Ambassadors of Hope: CLINIC Affiliates Help Promote Citizenship With USCIS

Nam Loc Nguyen and Myriam MezadieuWhen they arrived in the United States many years ago, Myriam Mézadieu and Nam Loc Nguyen could hardly have imagined that decades later they would be leaders of a national program helping immigrants like themselves.

In July, Mézadieu and Nguyen were chosen by U.S. Citizenship and Immigration Services, or USCIS, as two of the eight new USCIS Citizenship Ambassadors from around the United States, or naturalized immigrants with extensive leadership experience who will serve as liaisons to promote citizenship among their communities. They are part of the first cohort of this new initiative, which seeks to reach the approximately 9.1 million U.S. lawful permanent residents, or LPRs, who are eligible to apply for citizenship but may lack the awareness or means to apply.

Myriam Mézadieu, Chief Operating Officer at Catholic Legal Services of Miami, is originally from Haiti, and will serve as ambassador for South Florida. Loc Nguyen, former director of the immigration and refugee department at Catholic Charities Los Angeles, is a former refugee from Vietnam, and will be ambassador for Southern California. Both served as leaders at CLINIC affiliate organizations for several decades and are well-known for their leadership, passion and warmth.

Stories of immigration

Mézadieu and Nguyen each immigrated to the U.S. in their youth.

Nguyen arrived in the U.S. in 1975 after the fall of Saigon to communism. Because he was in the military, Nguyen was the only one of his family of 12 — his parents and 10 siblings — to be evacuated.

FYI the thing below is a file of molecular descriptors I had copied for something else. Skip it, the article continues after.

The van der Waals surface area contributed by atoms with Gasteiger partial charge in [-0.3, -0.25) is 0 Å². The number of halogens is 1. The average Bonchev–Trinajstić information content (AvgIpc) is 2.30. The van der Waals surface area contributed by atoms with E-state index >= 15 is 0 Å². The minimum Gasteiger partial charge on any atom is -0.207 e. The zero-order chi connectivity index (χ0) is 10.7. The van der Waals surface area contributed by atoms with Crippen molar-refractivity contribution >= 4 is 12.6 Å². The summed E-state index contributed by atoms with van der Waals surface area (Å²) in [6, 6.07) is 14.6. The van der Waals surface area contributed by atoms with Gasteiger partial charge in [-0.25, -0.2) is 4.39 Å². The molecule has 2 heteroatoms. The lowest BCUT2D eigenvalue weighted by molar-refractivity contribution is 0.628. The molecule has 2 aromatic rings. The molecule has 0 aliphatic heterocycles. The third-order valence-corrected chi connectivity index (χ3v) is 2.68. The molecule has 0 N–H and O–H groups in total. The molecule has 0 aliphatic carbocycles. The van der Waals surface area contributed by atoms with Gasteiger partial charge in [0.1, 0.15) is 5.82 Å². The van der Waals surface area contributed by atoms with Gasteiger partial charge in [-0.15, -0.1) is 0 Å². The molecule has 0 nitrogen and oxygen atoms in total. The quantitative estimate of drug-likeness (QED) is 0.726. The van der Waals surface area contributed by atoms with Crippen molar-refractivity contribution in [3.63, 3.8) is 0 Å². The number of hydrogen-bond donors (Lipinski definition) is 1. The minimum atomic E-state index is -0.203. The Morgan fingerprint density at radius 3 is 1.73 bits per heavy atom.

“I was on the last plane out [of Saigon],” Nguyen told the Orange County Register. “That’s why I cried when I saw the last plane out of Afghanistan.” Many years later, Nguyen was reunited with his family after searching for them for a long time.

While living in a U.S. military camp after arriving in the United States as a refugee, Nguyen began volunteering with the refugee resettlement organizations and was eventually hired as an employee with the U.S. Catholic Conference, which led to his job at Catholic Charities, where he worked for 40 years.

“Throughout my work and career, I have always supported and promoted pursuing U.S. Citizenship because it provides many benefits for immigrants who come to this country, including the right to vote and choose the right person to represent them,” Nguyen shared with CLINIC. “To me, receiving citizenship is a gift from the free world to refugees without basic human rights in the homeland they have left. Also, however, I feel that it is our duty to inform refugees of potential opportunities and resources and to speak up on behalf of the speechless.”

When Mézadieu arrived from Haiti, she did not plan to stay in the U.S. longer than five years. She began working for CLINIC by running the daily operations for the Catholic Emergency Legal Aid project for Haitians after the 1991 coup d’état which sent Haitians fleeing to the Guantanamo Naval Base. In 1994, she co-founded an organization which would become Catholic Legal Services, Archdiocese of Miami, with her colleague, Randy McGrorty.

While helping many Haitians and other immigrants get legal residence in the United States, Myriam told the Miami Herald that she “felt compelled to help newcomers and encourage them to apply for citizenship as soon as they became eligible.”